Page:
Cahuita National Park
A sandy Caribbean beach flanked by rain forest on the right, on the left is a coral reef that beckons with neon-colored fish. Howler Monkeys lazily roar from the forest canopy while the waves whisper in the sand. This is Cahuita National Park; a place where terrestrial and marine biodiversity meet. Cahuita National Park makes up for its small size (it is one of the smallest of the Costa Rican National Parks) by being one of the Costa Rica’s most picturesque parks.
Location and how to get there
Cahuita National Park is found on the Caribbean Sea about one hours drive south of Limon. From San Jose, the quickest way to get to Limon is by taking route 32 through Braulio Carrillo National Park (a three hour drive). From Limon, follow the main highway south (route 36) until signs indicate that you have reached Cahuita. Taking a left into Cahuita town then heading right at the beach brings you to the Kelly Creek entrance. To enter the park, you must wade through Kelly Creek. If you don’t want to get your feet wet, drive past the town about six kilometers and watch for signs for the Puerto Vargas entrance.
The rain forest at Cahuita is rich with Howler Monkeys, Sloths and around 300 bird species. Fancy resident birds such as Toucans, raucous Parrots, Egrets and Kingfishers are fairly common. Cahuita National Park is also an important stop-over for birds migrating north in the Spring. On a good day, flock after flock of Eastern Kingbirds, Scarlet Tanagers, Purple Martins and Warblers fill the trees. The birds frequent the smallest portion of Cahuita; most of this National Park is actually offshore. Designated a National Park to protect the largest reef in Costa Rica (600 hectares) and nesting sites of sea turtles, 123 species of fish and innumerable invertebrates call Cahuita their home.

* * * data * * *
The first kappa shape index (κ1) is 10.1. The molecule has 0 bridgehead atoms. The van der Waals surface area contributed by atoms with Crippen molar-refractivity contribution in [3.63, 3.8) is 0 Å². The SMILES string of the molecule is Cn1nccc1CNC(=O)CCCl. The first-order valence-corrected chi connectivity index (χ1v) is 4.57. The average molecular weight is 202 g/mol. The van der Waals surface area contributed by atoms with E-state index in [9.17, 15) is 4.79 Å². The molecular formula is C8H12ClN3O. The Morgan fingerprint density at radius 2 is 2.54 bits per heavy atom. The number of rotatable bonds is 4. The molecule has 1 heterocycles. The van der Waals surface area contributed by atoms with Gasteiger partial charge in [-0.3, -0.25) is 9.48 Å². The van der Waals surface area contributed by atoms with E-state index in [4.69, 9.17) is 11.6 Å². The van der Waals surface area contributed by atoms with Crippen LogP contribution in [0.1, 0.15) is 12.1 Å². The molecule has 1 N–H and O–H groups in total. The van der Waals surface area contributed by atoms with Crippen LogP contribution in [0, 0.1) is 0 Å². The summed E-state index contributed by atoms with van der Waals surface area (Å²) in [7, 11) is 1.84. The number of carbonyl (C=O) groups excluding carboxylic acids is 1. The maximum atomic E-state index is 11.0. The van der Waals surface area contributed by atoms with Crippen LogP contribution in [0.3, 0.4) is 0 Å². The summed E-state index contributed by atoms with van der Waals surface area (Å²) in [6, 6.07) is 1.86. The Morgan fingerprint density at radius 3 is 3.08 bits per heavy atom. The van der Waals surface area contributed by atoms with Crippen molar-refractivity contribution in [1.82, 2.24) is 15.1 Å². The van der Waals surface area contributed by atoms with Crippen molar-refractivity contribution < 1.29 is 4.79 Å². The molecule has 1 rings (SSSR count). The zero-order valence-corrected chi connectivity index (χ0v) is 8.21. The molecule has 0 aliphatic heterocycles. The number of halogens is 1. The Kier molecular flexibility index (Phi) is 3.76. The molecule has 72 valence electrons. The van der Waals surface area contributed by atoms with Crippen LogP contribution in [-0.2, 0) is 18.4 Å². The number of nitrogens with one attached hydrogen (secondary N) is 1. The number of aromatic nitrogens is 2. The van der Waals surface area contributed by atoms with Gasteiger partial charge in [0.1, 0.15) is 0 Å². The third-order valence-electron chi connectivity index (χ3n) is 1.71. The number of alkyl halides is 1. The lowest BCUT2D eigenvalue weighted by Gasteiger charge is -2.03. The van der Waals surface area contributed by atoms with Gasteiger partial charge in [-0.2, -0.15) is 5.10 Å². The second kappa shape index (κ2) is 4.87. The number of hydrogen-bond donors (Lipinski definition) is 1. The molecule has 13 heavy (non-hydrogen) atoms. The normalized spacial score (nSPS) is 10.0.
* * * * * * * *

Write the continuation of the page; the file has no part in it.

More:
Snorkeling in the coral reef is arguably the top attraction at Cahuita. The reef is found offshore of the rocky headland known as Punta Cahuita. Boats for hire and various tour operators in Cahuita town can take you there for views of beautiful reef life. They might also take you to view a sunken slave ship although this is more suited to scuba diving.
Most of the beaches at Cahuita are better for walking beneath the coconut palms than for swimming; the rough water makes for dangerous conditions. There is one safe swimming area though; the lovely camping zone with its clear water over white sands.
Just outside Cahuita National Park is the town of the same name. Culturally Afro-Caribbean, the livelihoods of the town’s residents have been directly related to the park even before the park existed. Visit a local restaurant for authentic Costa Rican Caribbean dishes (Ms. Edith’s is one of the best).
Hotels near Cahuita National Park
Depending almost 100% upon tourism, Cahuita has many hotels to choose from. Most are small cabins and quiet hotels in and around town ranging from the cheap (Backpackers Dream) to mid-range (most of the rest).